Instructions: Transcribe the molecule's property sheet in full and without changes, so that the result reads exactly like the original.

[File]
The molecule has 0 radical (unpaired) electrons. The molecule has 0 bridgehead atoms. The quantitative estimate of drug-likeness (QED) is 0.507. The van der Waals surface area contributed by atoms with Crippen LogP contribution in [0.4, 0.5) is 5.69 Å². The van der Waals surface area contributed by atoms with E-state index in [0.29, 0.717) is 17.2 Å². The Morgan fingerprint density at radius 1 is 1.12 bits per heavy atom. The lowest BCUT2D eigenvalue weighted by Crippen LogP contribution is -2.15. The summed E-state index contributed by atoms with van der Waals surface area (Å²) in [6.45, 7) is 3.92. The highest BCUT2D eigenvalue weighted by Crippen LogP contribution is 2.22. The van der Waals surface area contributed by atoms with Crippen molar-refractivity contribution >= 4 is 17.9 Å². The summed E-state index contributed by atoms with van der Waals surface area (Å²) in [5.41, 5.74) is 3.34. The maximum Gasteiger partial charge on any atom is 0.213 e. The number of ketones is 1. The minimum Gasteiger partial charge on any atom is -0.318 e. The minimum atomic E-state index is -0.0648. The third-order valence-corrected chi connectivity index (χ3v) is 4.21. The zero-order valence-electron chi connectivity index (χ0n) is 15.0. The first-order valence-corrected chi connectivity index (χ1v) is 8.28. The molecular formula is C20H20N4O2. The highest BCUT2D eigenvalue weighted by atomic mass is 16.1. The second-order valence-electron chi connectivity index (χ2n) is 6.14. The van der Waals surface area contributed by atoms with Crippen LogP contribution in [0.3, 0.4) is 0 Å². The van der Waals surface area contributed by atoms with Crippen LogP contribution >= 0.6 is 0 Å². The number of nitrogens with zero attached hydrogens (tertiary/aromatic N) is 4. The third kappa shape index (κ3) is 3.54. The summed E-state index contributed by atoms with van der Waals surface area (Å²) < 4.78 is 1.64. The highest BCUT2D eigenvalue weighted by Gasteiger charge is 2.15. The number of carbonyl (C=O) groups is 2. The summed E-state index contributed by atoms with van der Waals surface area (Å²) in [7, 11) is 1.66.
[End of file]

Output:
The molecule has 0 radical (unpaired) electrons. The molecule has 0 bridgehead atoms. The quantitative estimate of drug-likeness (QED) is 0.507. The van der Waals surface area contributed by atoms with Crippen LogP contribution in [0.4, 0.5) is 5.69 Å². The van der Waals surface area contributed by atoms with E-state index in [0.29, 0.717) is 17.2 Å². The Morgan fingerprint density at radius 1 is 1.12 bits per heavy atom. The lowest BCUT2D eigenvalue weighted by Crippen LogP contribution is -2.15. The summed E-state index contributed by atoms with van der Waals surface area (Å²) in [6.45, 7) is 3.92. The highest BCUT2D eigenvalue weighted by Crippen LogP contribution is 2.22. The van der Waals surface area contributed by atoms with Crippen molar-refractivity contribution >= 4 is 17.9 Å². The summed E-state index contributed by atoms with van der Waals surface area (Å²) in [5.41, 5.74) is 3.34. The maximum Gasteiger partial charge on any atom is 0.213 e. The number of ketones is 1. The minimum Gasteiger partial charge on any atom is -0.318 e. The minimum atomic E-state index is -0.0648. The third-order valence-corrected chi connectivity index (χ3v) is 4.21. The zero-order valence-electron chi connectivity index (χ0n) is 15.0. The first-order valence-corrected chi connectivity index (χ1v) is 8.28. The molecular formula is C20H20N4O2. The highest BCUT2D eigenvalue weighted by atomic mass is 16.1. The second-order valence-electron chi connectivity index (χ2n) is 6.14. The van der Waals surface area contributed by atoms with Crippen LogP contribution in [0.3, 0.4) is 0 Å². The van der Waals surface area contributed by atoms with Crippen LogP contribution >= 0.6 is 0 Å². The number of nitrogens with zero attached hydrogens (tertiary/aromatic N) is 4. The third kappa shape index (κ3) is 3.54. The summed E-state index contributed by atoms with van der Waals surface area (Å²) < 4.78 is 1.64. The highest BCUT2D eigenvalue weighted by Gasteiger charge is 2.15. The number of carbonyl (C=O) groups is 2. The summed E-state index contributed by atoms with van der Waals surface area (Å²) in [7, 11) is 1.66.